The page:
|Town Of Lee, Oneida County, New York|
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Utica Morning Herald,
Thursday, October 4, 1894
The highways of the town of Lee were inspected Tuesday by Chairman Baker of the supervisors’ committee on good roads, who was accompanied by Supervisor Dewitt C. Smith and Highway Commissioner David Swancott of that town and a Herald reporter. In the evening a meeting of the citizens of Lee was held in the town hall at Lee Center. Among those present were Supervisor Smith, Highway Commissioner Swancott, ex-Supervisor Albert Krebs, ex-Supervisor George Hollenbeck, Dr. T. H. Cox, Postmaster Carl Simon, Justice R. Willett Steadman, Justice Joseph Wallace, Counselor M. N. Willson, Professor Belcher, Jacob Zimmer, Henry S. hall, Charles H. Myer, Henry Stokes, george Lyman, R. J. Lewis, G. W. Toomey, N. L. Powell, Rudy Jennie, George Stewn, P. B. Scothon, Fred Erion and others.
On motion of Supervisor Smith, Counselor M. N. Willson was elected chairman and R. Willett Steadman was chosen secretary.
Chairman Willson thanked his townsmen for the honor conferred, and after stating the object of the meeting, introduced Chairman Baker of the good roads committee.
Mr. Baker began by speaking of the roads in the town of Lee. He said some were in good condition, others passsable, and some were poor, as is the case in other towns. He thought the roads which had been constructed with a foundation of stone and covering of gravel were the only ones that would not rut up in wet weather. He referred to a piece of road near Point Rock, made with a stone foundation and gravel on top, which he understood cost $400, and thought a stone road would not have been more expensive. He spoke of the benefits that the town would derive from good roads and then told of the system of road building in New Jersey and Canandaigua. In conclusion he invited all present to express their minds freely as to how they felt regarding the subject of road improvement.
Supervisor Smith was called on, but said he preferred to hear what his constituents had to say on the question, as he desired to act and vote according to their wishes.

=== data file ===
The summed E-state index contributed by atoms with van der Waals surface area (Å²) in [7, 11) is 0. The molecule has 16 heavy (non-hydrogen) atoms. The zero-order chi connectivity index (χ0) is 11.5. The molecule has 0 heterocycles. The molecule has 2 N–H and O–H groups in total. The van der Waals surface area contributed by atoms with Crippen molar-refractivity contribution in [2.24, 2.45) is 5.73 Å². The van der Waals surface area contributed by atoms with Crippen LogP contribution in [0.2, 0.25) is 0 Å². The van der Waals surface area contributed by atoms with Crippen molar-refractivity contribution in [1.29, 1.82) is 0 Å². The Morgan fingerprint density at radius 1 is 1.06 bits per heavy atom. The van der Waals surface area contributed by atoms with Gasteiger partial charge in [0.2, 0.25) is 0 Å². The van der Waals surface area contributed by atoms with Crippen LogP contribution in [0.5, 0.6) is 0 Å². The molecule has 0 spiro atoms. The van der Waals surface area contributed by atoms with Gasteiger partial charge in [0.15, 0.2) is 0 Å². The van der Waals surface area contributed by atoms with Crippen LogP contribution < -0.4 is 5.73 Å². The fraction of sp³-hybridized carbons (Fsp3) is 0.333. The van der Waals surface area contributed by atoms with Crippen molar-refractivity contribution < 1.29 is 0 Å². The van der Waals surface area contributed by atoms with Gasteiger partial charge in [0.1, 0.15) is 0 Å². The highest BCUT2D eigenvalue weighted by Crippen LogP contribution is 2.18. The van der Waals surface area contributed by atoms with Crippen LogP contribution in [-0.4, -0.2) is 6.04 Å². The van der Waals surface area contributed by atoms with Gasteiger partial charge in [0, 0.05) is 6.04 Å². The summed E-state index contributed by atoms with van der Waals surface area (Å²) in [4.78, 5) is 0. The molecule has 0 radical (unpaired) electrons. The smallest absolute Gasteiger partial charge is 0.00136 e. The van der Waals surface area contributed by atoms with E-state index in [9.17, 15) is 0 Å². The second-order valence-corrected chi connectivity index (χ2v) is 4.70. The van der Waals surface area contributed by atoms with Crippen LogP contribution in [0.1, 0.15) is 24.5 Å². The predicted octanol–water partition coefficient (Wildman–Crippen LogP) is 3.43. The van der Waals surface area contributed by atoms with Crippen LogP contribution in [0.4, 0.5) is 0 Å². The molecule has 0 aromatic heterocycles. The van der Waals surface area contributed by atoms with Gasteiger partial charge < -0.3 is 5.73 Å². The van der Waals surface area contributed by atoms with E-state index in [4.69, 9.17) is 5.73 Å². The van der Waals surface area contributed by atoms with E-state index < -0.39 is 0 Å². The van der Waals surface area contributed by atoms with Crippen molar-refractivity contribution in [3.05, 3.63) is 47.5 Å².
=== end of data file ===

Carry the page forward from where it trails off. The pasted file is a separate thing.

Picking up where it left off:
Dr. Cox said he had been greatly interested in the remarks of the speaker. He had always been interested in the subject of roads. In olden times the road were corduroy. About 1830 plank roads were built at great expense in this and other counties. These soon gave out, and then they began to make turnpikes. Usage wore out the turnpikes, and now we have only the remnants, and the beds are soft in the spring and fall. It seem to have been a universal custom to bring back the worn out material and place it on the road again. Then came the road machines, but there are but few men who handle them to advantage. It is difficult to get the necessary horses to operate them. Our Commissioner, continued the speaker, has done noble work with a machine, but there are few men like him. Dr. Cox believed it would be a great thing for the town of Lee to adopt the Canandaigua system. It is enough to discourage anyone to go thru a country and see bushes by the roadsides and muddy highways. It you make stone roads, utilizing the stones on your farms, you will improve your property. I have taken more than 15,000 loads of stone off from twenty acres of land. I hope something can be done to give us better roads.
Ex-Supervisor Krebs - I think all present know my views. I labored a year ago to have a stone crusher purchased. I think the Canandaigua system a good one. I am heartily in favor of better roads.
Supervisor Smith - In Canandaigua have the path masters a right to take the dirt from the sides of the road and put it on top?
Mr. Baker - I don’t know about that, but they do not do it.
Dr. Cox - Did you notice any loose stone on the Canandaigua roads, and is the dirt washed off during a rain?
Mr. Baker - We did not see any loose stones. The road is washed clean by rains.
Secretary Steadman - Are the stones the same thickness at the sides of the roadbed as on top?
Mr. Baker replied in the affirmative, and then proceeded to say that a screen and roller were desirable in building stone roads.
Ex-Supervisor Krebs thought that about $1,400 was expended on roads and bridges last year, besides the usual highway tax.
Chairman Willson said he fully indorsed what had been said and in favor of good roads.
Dr Cox moved that the meeting of voters of the town of Lee request our supervisor to use his influence in behalf of the road improvement system. Carried unanimously.
On motion of Carl Simon, a unanimous vote of thanks was tendered Mr. Baker for his address, and that gentlemen acknowledged the compliment in fitting words.